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Moderate Grazing Repairs Soils

By   /  April 23, 2018  /  2 Comments

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Thanks to Dennis O’Brien and researchers at the USDA Agricultural Research Service for their a
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About the author

Publisher, Editor and Author

Kathy worked with the Bureau of Land Management for 12 years before founding Livestock for Landscapes in 2004. Her twelve years at the agency allowed her to pursue her goal of helping communities find ways to live profitably AND sustainably in their environment. She has been researching and working with livestock as a land management tool for over a decade. When she's not helping farmers, ranchers and land managers on-site, she writes articles, and books, and edits videos to help others turn their livestock into landscape managers.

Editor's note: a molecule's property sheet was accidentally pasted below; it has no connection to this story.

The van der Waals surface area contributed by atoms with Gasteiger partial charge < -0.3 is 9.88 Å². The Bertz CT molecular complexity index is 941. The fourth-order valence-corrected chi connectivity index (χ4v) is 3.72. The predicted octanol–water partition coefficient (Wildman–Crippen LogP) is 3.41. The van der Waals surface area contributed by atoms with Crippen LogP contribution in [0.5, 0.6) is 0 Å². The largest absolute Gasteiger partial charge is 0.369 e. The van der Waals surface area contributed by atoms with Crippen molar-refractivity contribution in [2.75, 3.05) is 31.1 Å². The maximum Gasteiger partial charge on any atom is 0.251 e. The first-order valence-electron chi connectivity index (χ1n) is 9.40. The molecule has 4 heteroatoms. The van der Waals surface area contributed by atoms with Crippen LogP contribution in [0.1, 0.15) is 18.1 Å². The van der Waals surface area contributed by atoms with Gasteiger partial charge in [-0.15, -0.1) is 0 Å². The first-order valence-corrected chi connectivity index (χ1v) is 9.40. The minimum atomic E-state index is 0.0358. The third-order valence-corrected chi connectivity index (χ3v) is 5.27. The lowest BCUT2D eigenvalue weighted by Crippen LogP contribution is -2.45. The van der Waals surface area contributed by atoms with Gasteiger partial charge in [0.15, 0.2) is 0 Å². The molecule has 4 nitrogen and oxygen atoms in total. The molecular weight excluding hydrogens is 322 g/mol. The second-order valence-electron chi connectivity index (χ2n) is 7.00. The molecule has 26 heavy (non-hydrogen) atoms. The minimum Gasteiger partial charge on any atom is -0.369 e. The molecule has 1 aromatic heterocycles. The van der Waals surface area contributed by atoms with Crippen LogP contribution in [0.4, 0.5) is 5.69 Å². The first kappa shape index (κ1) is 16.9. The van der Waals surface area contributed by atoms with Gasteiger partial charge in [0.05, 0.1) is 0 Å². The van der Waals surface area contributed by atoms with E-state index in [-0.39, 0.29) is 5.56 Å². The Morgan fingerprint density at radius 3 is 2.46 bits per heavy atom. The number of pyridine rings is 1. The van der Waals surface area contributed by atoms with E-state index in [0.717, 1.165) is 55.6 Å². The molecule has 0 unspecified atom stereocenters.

2 Comments

  1. curt gesch says:

    I find it interesting that both in this article and in Troy’s, particular actions suited to a specific piece of land must/may differ for most environmental health. Without throwing out generalizations, I suggest that when making land-use decisions (such as reported in the articles), one does best when having an open mind and coming to conclusions that show “tentative certainty.”

    • Great diplomacy, Curt. The 10+ years of moderate grazing did improve my soils (heavy, wet soils in Southwest Louisiana.) However, we have moved to high density grazing using the principles and recommendations of Ian Mitchell-Innes and are seeing faster improvement in the 1 year since we undertook that change. In 2004 we had 33 Animal Units on 34 acres; 2010, 65 AU on 47 acres; 2017 110 AU on 220 acres. We expect to double to 200+ Au on that 220 acres by 2022. There’s more to be learned. I think “tentative certainty” is an excellent way to express what we’ve learned so far!

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